Dramatic techniques include literary devices and staging elements determined by the playwright, director or stage manager. Dramatic techniques are used by a playwright to enhance the emotional, aural, and visual experience of the audience and to underline a script's meaning, according to David Farmer of Drama Resource.Know More
Literary devices that are often used in dramatic productions include conflict, foreshadowing, imagery, personification, satire, symbolism and theme, according to Robert DiYanni in the McGraw-Hill Glossary of Drama Terms. These literary devices help add layers of meaning that people experience when reading or watching a story. These additional layers of meaning make stories feel more universal and heighten the sense of drama.
According to Wikipedia, the playwright often describes the scenes, characters, setting, and other aspects of a play to guide the reader, director or actor in their experiences. Specific dramatic techniques used by playwrights may include establishing formal tableaux as part of staging; breaking the so-called "fourth wall" (in which an actor speaks directly to the audience); slapstick and other physical comedy; and breaking the narrative time line through the use of flashforwards or flashbacks.
The director or stage manager often introduces his own interpretations of theme or setting as social or political commentary or to achieve some other artistic end. As Wikipedia points out, the director and stage manager have the most physical control over a production, making choices about lighting, sound, sets, props and costuming that drive the aural and visual impact of the production.Learn more about Plays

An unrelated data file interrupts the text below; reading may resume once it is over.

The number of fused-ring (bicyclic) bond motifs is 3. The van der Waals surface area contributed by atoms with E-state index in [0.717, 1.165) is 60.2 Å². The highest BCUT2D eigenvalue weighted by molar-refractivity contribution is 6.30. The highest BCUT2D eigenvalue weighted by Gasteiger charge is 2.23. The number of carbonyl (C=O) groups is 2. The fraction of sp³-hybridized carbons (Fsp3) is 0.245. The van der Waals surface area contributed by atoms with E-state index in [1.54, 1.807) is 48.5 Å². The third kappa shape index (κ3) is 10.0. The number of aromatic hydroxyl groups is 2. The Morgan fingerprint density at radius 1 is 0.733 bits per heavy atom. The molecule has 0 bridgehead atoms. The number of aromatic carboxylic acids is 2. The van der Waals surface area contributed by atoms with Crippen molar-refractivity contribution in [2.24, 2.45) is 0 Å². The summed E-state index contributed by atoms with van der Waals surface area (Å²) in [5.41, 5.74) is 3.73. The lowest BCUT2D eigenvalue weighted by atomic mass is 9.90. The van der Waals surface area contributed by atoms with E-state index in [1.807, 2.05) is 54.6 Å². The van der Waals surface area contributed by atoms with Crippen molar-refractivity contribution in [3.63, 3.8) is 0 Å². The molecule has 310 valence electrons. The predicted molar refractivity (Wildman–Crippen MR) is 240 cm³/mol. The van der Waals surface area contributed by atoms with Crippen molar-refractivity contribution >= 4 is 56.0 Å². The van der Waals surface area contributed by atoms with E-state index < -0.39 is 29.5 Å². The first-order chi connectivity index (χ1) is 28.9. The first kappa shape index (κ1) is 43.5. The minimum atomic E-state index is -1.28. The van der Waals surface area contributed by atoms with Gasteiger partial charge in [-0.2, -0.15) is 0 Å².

Sophocles' tragedy "Antigone" contains dramatic irony with the decision of Creon to bury one of Antigone's brothers with honor but not the other and with Antigone's determination and strength when contrasted with the characters' view of women as weak. In addition, Creon's dialogue often is filled with verbal irony stemming from his lack of awareness of the truth, which contrasts with the reader's knowledge.Full Answer >
As many consider Robert Browning to be the master of dramatic monologue, students may wish to use one of his poems, like "A Grammarian's Funeral." Alternatively, there is Lord Tennyson's "Ulysses," which some consider to be the first dramatic monologue.Full Answer >
Any moment in the play "Macbeth" when the audience is privy to more pertinent information than one or more characters onstage is an instance of dramatic irony. An example is when King Duncan exhibits a positive outlook upon arriving at Inverness, where the audience already knows he will be murdered. Shakespeare Online posits that this play is exceptional for its pervasive use of dramatic irony.Full Answer >
A dramatic device is any technique that a playwright uses to make a literary work more interesting and create a special effect on the audience. Irony, foreshadowing, paradox and the aside are some examples of dramatic devices.Full Answer >